Theresa’s parents, Mary and Harry Witte moved to Brevard County in 1948. Harry Witte opened a bulb-packing plant and roadside stand on US 1 in 1960. In the early days, the nursery was on the honor system, according to the Rockledge Gardens website : “Our sign said, ‘grab a bag of soil and leave your money in the can.'”
Through the 1960s and ’70s, the business grew into a full-fledged nursery.
While all six of the Witte’s children worked at Rockledge Gardens over the years, Theresa is the only one who chose it as a career.
She and Kevin met at Rockledge High School, and Kevin started working at the nursery. Both went to Florida State University, with Kevin majoring in communications and Theresa studying social work.
“I’m not sure if we knew from Day 1 if we would be here,” Kevin said.
“We didn’t,” Theresa said.
After graduation, though, they decided the family business was where they wanted to be. Their first home after they married was a small caretakers cottage next to the building at the front of the gardens that now houses a farmers market.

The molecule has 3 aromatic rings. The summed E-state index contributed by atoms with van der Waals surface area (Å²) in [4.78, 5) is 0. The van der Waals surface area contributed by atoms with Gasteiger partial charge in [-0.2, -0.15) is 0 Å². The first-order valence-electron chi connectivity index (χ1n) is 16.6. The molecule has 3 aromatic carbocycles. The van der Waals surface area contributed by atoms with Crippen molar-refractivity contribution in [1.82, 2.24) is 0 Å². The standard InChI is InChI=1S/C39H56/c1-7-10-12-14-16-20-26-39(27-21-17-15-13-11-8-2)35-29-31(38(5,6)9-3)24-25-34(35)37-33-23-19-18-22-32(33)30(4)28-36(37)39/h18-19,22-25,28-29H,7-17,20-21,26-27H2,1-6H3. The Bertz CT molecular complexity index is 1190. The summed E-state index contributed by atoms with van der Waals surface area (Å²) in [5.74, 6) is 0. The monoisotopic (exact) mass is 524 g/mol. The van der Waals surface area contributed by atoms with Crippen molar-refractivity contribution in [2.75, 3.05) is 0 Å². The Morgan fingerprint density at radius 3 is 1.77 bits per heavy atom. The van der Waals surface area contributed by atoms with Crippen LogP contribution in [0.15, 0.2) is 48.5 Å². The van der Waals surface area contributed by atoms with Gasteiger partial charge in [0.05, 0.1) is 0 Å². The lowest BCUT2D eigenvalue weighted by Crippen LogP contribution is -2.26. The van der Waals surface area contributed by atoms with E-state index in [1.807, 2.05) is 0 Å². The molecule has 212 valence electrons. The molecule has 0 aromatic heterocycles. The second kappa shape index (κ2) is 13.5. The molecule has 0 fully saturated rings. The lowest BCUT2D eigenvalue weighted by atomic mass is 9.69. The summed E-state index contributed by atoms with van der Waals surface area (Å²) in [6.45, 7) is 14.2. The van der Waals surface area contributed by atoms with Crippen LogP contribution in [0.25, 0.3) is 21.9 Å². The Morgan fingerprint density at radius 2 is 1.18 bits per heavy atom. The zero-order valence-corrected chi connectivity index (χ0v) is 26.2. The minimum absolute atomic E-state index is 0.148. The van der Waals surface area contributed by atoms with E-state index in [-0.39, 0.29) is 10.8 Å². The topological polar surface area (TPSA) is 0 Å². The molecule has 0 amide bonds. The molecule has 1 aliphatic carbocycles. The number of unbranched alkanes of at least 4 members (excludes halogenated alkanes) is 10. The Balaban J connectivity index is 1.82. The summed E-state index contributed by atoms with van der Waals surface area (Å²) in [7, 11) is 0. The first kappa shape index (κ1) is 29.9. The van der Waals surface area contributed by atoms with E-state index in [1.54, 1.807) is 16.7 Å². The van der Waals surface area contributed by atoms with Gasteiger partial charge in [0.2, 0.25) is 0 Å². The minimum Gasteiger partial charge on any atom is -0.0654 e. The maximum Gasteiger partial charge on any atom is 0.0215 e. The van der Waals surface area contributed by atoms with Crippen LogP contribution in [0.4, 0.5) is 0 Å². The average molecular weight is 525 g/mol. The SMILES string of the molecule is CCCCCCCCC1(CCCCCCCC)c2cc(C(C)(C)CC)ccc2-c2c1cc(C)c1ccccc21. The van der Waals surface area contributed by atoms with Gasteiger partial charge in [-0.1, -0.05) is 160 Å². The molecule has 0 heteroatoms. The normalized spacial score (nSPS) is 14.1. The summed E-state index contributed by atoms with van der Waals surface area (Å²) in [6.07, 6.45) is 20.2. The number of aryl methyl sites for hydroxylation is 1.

The Rileys grew Rockledge Gardens into more than a nursery. In addition to the market, there is an open-air building for weddings and other events. The old packing house has been turned into an air-conditioned space for smaller events like baby showers, book club meetings and business meetings.
Last year, they got a beer and wine license, so shoppers can sip while they shop, or just buy a beverage and enjoy the lush scenery.
Like their aunts and uncles, the Riley’s three children worked at the gardens at some point in their lives. But none of them wanted to make the garden center their life’s work.